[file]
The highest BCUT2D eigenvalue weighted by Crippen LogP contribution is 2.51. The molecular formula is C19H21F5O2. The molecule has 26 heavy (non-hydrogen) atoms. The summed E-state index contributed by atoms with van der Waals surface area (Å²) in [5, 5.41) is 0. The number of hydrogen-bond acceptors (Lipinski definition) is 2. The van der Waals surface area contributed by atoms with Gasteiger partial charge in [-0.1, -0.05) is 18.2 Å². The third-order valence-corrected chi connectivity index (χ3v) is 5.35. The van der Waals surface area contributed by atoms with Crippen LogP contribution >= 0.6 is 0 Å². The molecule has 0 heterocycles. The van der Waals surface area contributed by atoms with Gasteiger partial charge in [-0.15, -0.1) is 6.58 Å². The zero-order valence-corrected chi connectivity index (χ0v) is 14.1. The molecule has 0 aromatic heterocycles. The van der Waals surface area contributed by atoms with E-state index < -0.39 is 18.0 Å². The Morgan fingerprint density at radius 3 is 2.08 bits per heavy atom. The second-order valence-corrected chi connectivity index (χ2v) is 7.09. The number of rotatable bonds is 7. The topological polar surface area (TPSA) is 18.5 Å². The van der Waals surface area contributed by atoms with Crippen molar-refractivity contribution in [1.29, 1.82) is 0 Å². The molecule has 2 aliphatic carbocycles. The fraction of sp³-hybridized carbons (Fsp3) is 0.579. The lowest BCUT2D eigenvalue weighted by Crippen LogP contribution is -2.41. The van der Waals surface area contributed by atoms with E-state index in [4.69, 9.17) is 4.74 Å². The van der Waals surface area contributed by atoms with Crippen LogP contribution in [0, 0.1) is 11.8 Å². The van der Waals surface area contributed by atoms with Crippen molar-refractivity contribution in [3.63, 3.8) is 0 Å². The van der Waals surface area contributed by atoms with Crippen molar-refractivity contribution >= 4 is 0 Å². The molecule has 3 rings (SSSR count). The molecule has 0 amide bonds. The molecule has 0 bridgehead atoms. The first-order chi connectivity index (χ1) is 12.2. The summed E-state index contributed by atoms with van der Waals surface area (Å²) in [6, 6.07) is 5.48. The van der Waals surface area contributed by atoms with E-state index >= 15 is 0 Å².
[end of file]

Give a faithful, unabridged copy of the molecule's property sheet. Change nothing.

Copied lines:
The highest BCUT2D eigenvalue weighted by Crippen LogP contribution is 2.51. The molecular formula is C19H21F5O2. The molecule has 26 heavy (non-hydrogen) atoms. The summed E-state index contributed by atoms with van der Waals surface area (Å²) in [5, 5.41) is 0. The number of hydrogen-bond acceptors (Lipinski definition) is 2. The van der Waals surface area contributed by atoms with Gasteiger partial charge in [-0.1, -0.05) is 18.2 Å². The third-order valence-corrected chi connectivity index (χ3v) is 5.35. The van der Waals surface area contributed by atoms with Crippen LogP contribution >= 0.6 is 0 Å². The molecule has 0 heterocycles. The van der Waals surface area contributed by atoms with Gasteiger partial charge in [-0.15, -0.1) is 6.58 Å². The zero-order valence-corrected chi connectivity index (χ0v) is 14.1. The molecule has 0 aromatic heterocycles. The van der Waals surface area contributed by atoms with E-state index < -0.39 is 18.0 Å². The Morgan fingerprint density at radius 3 is 2.08 bits per heavy atom. The second-order valence-corrected chi connectivity index (χ2v) is 7.09. The number of rotatable bonds is 7. The topological polar surface area (TPSA) is 18.5 Å². The van der Waals surface area contributed by atoms with Crippen molar-refractivity contribution in [1.29, 1.82) is 0 Å². The molecule has 2 aliphatic carbocycles. The fraction of sp³-hybridized carbons (Fsp3) is 0.579. The lowest BCUT2D eigenvalue weighted by Crippen LogP contribution is -2.41. The van der Waals surface area contributed by atoms with E-state index in [4.69, 9.17) is 4.74 Å². The van der Waals surface area contributed by atoms with Crippen LogP contribution in [0, 0.1) is 11.8 Å². The van der Waals surface area contributed by atoms with Crippen molar-refractivity contribution in [3.63, 3.8) is 0 Å². The van der Waals surface area contributed by atoms with Crippen molar-refractivity contribution >= 4 is 0 Å². The molecule has 3 rings (SSSR count). The molecule has 0 amide bonds. The molecule has 0 bridgehead atoms. The first-order chi connectivity index (χ1) is 12.2. The summed E-state index contributed by atoms with van der Waals surface area (Å²) in [6, 6.07) is 5.48. The van der Waals surface area contributed by atoms with E-state index >= 15 is 0 Å².